Blue and white flags are up shops, final sound checks are being made at open air stages and soon fireworks will light up the sky. If they’ve not already, parties marking 65 years of Israel’s independence will soon get underway. It’s going to be a late night for many in Jerusalem.
So far in the Old City things are looking peaceful. But in 1948 when independence was declared it was a different story. Tonight (we hope) we’ll hear music, 65 years ago it was gunfire. Back then Arab armies flooded into the new country of Israel in protest at its formation, with particularly bloody fighting in Jerusalem.
The Old City, with it’s maze of narrow streets and religious buildings, was taken by Jordan, who quite literally made the Jewish Quarter uninhabitable; homes and 22 out of the 27 synagogues destroyed. The 2,000 or so Jews that were living there were forced to flee and many of the best fighters were taken back to Jordan as prisoners.
For 19 years, Jerusalem, like Berlin, was a divided city. Today, I walked through what would have been ‘no man’s land’ – walls separated the Old City and East Jerusalem (held by Jordan) and West Jerusalem (part of Israel). I saw the traces on bullet holes on both sides of part of surviving barriers where soldiers would have got caught up in fracas as they defended their respective quarters.
For Jews in particular it was a painful experience; not only were many forced to flee the Jewish quarter, but they also could no longer reach the Western Wall – their holiest site, at the foot of Temple Mount.
But in the Six Days War of 1967 Israel captured the rest of Jerusalem from Jordan, thus unifying the city. The seizure was controversial in the Arab world to say the least in that Israel had now far exceeded what the UN had permitted in 1947.
Israel would of course say that the 1967 war was necessary defence in that there incursions into the country by its neighbours. But whatever the debate about the causes and Israel’s motives, you can say with certainty that many in Arab world became increasingly angry.
As soon as peace returned to Jerusalem, there was a massive re-building programme with particular emphasis on the Jewish Quarter of the Old City, which had been little more than a waste ground today for 19 years. The modernisation programme means that its stands out and seems cleaner against the other three, tireder looking quarters.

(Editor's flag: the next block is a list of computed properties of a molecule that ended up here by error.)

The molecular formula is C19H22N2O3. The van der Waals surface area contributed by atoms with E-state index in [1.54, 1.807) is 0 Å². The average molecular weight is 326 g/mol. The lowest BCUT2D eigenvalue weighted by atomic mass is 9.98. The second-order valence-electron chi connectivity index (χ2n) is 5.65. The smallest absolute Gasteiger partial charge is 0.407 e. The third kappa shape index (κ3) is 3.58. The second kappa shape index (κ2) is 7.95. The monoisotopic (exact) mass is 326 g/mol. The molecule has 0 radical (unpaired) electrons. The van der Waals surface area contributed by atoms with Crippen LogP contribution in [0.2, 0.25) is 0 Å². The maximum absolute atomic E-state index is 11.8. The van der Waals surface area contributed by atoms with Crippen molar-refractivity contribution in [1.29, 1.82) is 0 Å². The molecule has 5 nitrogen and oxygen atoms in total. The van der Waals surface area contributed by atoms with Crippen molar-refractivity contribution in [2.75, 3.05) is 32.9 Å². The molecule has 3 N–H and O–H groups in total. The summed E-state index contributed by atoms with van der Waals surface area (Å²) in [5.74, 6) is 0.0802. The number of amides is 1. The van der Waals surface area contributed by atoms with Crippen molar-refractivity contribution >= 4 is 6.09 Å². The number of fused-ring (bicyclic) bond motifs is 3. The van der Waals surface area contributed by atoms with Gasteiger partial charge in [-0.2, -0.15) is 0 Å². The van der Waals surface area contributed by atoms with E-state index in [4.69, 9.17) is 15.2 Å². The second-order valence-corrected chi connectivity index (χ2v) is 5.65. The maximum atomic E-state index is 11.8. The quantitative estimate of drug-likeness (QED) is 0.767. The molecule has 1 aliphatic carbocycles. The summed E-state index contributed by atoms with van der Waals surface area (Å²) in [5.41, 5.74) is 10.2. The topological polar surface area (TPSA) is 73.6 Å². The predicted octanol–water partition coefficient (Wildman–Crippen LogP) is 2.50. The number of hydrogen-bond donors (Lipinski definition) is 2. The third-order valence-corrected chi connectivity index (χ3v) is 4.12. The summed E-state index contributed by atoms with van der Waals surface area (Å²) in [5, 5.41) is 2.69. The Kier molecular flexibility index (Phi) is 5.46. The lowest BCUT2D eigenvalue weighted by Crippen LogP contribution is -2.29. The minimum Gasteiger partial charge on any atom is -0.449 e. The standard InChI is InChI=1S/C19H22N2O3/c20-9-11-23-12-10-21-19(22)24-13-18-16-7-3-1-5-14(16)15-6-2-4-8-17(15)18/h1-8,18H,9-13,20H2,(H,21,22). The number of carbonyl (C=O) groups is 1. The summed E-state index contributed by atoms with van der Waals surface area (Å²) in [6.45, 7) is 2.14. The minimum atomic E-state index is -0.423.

One highlight for many tourists visiting the area is the Hurva Synagogue which was only re-opened in 2009, having been blown up by the Jordanians using 200kg of dynamite during the war of 1948. The re-building programme in the area has also meant that some important archeology has taken place – there’s 3000 years of history on display at Whol Archeological Museum in the Jewish Quarter.
Jerusalem’s Old City seems a peaceful place to visit, but my experience of walking around the historic streets today suggests that the glue holding everything is very fragile. When air raid sirens sounded at 11am signalling the start of a minute’s silence, Jews stopped where they were (even if this meant stopping their car in the middle of the road) while groups non-Jews did their best to shout and make a lot of noise.
For the second group, there is no reason to celebrate today; 1948 for many Arabs was nothing short of a catastrophe. And just as many Israelis died in the fighting in 1948, so did many Arabs. But what many of the latter group faced with independence was eviction from their homes, and sometimes into refugee camps.
Unlike other places in the Middle East, Jerusalem survives today through its inhabitants showing respect for their neighbours, whatever their religion. There are four distinctive quarters in the Old City, but people are largely not restricted to a particular one i.e. Christians can live and work in the Arab Quarter.
This mutual understanding for one and other should never be taken for granted. But perhaps it can also be a blueprint for how peace can be achieved in the wider region. Here’s to hoping things remain calm tonight in Jerusalem and wider Israel.